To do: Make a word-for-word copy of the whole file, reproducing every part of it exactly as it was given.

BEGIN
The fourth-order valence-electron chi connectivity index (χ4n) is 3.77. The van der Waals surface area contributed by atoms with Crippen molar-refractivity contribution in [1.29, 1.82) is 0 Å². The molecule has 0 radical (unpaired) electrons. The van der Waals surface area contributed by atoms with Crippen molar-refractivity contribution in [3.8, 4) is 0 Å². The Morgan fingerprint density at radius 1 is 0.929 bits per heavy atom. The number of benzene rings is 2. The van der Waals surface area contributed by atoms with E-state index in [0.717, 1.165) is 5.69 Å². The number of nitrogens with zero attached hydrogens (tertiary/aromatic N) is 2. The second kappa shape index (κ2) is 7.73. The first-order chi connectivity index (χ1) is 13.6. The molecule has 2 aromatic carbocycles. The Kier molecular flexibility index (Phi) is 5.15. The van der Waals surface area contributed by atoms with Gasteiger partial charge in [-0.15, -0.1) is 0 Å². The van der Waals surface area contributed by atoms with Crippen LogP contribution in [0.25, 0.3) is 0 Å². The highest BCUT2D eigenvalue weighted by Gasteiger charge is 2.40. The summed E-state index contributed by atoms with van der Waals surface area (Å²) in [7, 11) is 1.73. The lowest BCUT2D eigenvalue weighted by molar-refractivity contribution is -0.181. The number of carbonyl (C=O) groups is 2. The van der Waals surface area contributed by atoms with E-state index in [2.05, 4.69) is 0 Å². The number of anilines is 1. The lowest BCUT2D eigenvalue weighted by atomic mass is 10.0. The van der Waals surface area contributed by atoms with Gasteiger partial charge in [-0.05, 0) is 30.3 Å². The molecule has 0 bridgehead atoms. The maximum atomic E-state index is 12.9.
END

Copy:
The fourth-order valence-electron chi connectivity index (χ4n) is 3.77. The van der Waals surface area contributed by atoms with Crippen molar-refractivity contribution in [1.29, 1.82) is 0 Å². The molecule has 0 radical (unpaired) electrons. The van der Waals surface area contributed by atoms with Crippen molar-refractivity contribution in [3.8, 4) is 0 Å². The Morgan fingerprint density at radius 1 is 0.929 bits per heavy atom. The number of benzene rings is 2. The van der Waals surface area contributed by atoms with E-state index in [0.717, 1.165) is 5.69 Å². The number of nitrogens with zero attached hydrogens (tertiary/aromatic N) is 2. The second kappa shape index (κ2) is 7.73. The first-order chi connectivity index (χ1) is 13.6. The molecule has 2 aromatic carbocycles. The Kier molecular flexibility index (Phi) is 5.15. The van der Waals surface area contributed by atoms with Gasteiger partial charge in [-0.15, -0.1) is 0 Å². The van der Waals surface area contributed by atoms with Crippen LogP contribution in [0.25, 0.3) is 0 Å². The highest BCUT2D eigenvalue weighted by Gasteiger charge is 2.40. The summed E-state index contributed by atoms with van der Waals surface area (Å²) in [7, 11) is 1.73. The lowest BCUT2D eigenvalue weighted by molar-refractivity contribution is -0.181. The number of carbonyl (C=O) groups is 2. The van der Waals surface area contributed by atoms with E-state index in [2.05, 4.69) is 0 Å². The number of anilines is 1. The lowest BCUT2D eigenvalue weighted by atomic mass is 10.0. The van der Waals surface area contributed by atoms with Gasteiger partial charge in [-0.05, 0) is 30.3 Å². The molecule has 0 bridgehead atoms. The maximum atomic E-state index is 12.9.